British holiday makers are being warned against travelling aboard this year in a report that shows the standard of English spoken is now worse than ever.

Independent think tank and polling agency ‘Proof Is All’ carried out a survey of holiday makers returning from popular short haul destinations last year including Spain, Portugal, Egypt, Greece, Morrocco and Turkey.

The report has found that the standards of spoken English are now at an all time low and that many holiday makers had their holidays ruined by locals who were unable or unwilling to use the Queen’s English.

Andrew Jenkins Chief Executive of Proof Is All said in a statement:

“Our Use of English Abroard (UEA) score for 2010 has dropped to 4.0 compared to 6.5 in 2009, which is the lowest since our survey began in 1995.”

He continued “Standards are falling fast and someone needs to do something about it”

“The biggest complaint raised from our survey is that British holiday makers are fed up of locals who are unwilling or unable to speak English pointing at things, shrugging or pulling faces when British people ask them a perfectly sensible question.”

“But a close second is the worrying trend of British people being spoken to in German or Russian in many resorts.”

“We Brits are a tolerant nation but when we have saved up all year to go on holiday, especially in the current economic climate, and spend our money in their country you would think they could at least learn English and not mistake us for a foreigner.” He added.

Turkey Bucks the Trend

Despite the overall fall in the quality of English spoken Turkey, one of the most popular destinations in 2010 for British tourists, does buck the trend with its UEA score improving from 5.1 to 5.6.

The reason for the UEA improvement is that waiters are now using popular English phrases much to the delight of tourists.

They include “Alright Mate”, “No Hassle” and “Yes we can book a table for you tonight in our restaurant. Would you like a seat by the window overlooking the sea?”

However, tourists have complained that whilst the vocabulary has improved the accent is just not British enough and sounds like a mixture of Mancunian and Macedonian.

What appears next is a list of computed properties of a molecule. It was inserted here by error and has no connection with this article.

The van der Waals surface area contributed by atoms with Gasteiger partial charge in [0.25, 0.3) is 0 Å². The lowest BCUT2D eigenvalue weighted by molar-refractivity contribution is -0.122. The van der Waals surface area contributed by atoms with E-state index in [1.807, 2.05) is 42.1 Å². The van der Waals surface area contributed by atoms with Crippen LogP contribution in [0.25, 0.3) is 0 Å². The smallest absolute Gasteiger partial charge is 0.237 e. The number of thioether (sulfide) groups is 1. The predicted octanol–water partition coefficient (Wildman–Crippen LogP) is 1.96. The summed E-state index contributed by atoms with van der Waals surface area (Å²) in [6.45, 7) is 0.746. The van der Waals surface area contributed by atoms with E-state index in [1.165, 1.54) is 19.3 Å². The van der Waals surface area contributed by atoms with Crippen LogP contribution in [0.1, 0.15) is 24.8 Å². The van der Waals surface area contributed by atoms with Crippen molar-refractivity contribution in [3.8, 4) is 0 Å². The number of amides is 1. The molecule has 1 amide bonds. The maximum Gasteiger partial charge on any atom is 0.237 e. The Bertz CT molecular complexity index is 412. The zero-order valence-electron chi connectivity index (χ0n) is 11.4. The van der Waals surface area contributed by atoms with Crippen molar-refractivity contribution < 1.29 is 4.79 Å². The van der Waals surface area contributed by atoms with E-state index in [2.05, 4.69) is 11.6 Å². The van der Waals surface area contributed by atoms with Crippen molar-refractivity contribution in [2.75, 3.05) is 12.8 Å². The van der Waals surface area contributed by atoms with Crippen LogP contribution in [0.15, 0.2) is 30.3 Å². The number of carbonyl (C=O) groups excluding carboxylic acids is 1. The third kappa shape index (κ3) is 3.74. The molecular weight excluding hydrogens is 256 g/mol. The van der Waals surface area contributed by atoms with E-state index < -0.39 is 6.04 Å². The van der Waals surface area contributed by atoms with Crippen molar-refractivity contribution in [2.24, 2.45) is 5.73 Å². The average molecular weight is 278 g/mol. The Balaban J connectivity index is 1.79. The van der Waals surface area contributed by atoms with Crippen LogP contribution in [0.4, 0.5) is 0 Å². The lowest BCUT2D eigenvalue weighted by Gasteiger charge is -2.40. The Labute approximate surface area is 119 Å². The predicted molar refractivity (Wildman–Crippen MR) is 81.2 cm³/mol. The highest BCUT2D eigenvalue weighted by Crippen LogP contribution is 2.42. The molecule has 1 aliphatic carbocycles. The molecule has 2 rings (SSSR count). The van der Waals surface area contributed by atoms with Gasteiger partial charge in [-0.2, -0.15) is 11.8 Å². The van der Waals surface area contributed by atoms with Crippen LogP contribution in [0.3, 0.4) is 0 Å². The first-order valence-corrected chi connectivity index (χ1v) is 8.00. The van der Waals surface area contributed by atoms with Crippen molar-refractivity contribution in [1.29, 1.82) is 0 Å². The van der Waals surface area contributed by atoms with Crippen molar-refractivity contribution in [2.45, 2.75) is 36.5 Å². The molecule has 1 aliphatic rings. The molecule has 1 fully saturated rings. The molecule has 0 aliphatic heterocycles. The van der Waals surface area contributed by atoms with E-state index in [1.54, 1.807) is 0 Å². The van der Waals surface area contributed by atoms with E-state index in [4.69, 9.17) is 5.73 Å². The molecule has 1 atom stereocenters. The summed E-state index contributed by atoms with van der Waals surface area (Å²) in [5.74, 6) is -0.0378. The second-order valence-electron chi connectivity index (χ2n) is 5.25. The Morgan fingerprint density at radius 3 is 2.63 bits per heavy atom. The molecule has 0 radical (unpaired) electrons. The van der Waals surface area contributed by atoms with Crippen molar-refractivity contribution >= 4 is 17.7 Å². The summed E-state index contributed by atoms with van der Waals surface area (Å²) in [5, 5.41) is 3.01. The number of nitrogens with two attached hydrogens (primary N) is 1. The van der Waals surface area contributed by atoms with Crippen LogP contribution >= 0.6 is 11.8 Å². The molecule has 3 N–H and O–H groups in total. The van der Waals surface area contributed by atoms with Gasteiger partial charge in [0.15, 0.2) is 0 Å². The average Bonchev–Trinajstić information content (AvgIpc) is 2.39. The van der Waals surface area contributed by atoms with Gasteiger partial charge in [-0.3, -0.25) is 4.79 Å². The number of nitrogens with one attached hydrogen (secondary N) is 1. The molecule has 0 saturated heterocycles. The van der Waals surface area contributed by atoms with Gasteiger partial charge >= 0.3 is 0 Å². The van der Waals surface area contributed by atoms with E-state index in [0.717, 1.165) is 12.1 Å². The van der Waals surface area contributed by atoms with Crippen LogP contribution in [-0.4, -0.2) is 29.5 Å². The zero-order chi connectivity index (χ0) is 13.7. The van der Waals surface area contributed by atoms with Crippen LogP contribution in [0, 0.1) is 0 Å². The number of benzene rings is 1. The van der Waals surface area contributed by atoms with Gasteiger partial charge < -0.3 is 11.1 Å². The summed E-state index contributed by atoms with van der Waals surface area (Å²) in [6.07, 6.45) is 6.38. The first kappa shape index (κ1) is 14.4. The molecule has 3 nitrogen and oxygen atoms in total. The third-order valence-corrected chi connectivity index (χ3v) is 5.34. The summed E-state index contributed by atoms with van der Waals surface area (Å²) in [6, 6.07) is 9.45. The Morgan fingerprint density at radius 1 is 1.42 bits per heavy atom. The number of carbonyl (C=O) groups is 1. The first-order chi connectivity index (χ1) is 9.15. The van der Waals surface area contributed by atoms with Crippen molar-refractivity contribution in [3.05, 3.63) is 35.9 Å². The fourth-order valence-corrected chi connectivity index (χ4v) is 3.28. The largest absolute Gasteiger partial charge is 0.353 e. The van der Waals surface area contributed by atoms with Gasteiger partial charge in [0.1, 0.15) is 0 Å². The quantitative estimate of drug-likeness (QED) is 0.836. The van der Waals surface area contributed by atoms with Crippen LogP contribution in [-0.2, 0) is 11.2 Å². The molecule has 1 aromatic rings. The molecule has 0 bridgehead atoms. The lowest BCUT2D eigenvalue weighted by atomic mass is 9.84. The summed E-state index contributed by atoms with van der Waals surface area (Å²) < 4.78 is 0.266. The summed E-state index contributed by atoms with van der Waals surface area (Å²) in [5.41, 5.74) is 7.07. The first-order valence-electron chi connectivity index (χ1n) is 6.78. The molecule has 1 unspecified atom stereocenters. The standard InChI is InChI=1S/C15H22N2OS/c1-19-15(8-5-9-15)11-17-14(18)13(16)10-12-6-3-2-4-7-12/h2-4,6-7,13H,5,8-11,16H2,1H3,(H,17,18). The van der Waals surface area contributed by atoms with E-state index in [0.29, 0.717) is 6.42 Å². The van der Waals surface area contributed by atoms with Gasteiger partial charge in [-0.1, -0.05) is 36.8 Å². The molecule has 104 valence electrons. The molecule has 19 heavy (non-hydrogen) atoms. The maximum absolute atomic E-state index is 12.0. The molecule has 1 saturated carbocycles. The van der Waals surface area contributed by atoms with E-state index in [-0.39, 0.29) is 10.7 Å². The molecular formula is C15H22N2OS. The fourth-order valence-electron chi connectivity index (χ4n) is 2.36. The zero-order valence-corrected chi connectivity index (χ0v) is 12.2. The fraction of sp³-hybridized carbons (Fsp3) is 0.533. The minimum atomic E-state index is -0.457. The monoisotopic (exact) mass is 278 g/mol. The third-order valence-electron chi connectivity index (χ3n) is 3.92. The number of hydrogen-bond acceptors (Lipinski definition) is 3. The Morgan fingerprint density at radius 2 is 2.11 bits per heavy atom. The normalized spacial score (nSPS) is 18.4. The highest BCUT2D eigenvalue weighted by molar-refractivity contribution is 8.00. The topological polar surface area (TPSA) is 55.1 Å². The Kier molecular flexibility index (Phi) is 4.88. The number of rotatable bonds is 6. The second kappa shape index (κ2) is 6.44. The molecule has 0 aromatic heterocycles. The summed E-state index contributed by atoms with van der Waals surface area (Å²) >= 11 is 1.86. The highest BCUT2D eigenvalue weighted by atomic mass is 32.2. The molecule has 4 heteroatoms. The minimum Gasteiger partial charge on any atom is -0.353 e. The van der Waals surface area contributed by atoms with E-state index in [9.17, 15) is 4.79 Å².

But problems still remain in Turkey as Andrew Jenkins pointed out:

“Turkey has shown a great improvement but there are still some nagging problems especially in the markets with traders using phrases that are factually incorrect. The most common phrase quoted by our survey population is that of “Cheaper than Asda”. We’ve investigated this claim and it’s not true because ‘Asda Price’ is a mix of quality and price giving better cheapness all around. That’s just poor use of English.”

He also said the use of risqué phrases such as ‘Mary Huff’ instead of Fair Enough, ‘Fork ‘n’ Knife’ instead of Knife and Fork and ‘Lovely Jubblies’, a rather poor smutty phrase from that popular 1980’s TV sit com Only Fool’s and Horses, in response to all questions, were a growing problem that needed to be addressed by local and national tourism authorities.


In response to the report the cash strapped Foreign Office is planning an advertising campaign this summer to help tourists make the most of their holiday by learning how to deal with poorly spoken English.

The adverts, which will be shown on planes, in airports and on the internet, will show:

– a group of Egyptian herdsmen being asked by an elderly Glaswegian couple where the nearest fish and chip shop is and making themselves understood by speaking loudly and slowly;

– a Welshman asking for Leeks in a Greek market only to be faced with a shrug. He then makes himself understood by using his Greek phrase book; and,

– a young ‘lady’ from Norfolk in a micro bikini asking a Turkish dolmus driver to stop so she can get off but only being faced by a glazed look from the driver who clearly doesn’t understand English. She puts on a jumper and the driver suddenly understands and stops the bus.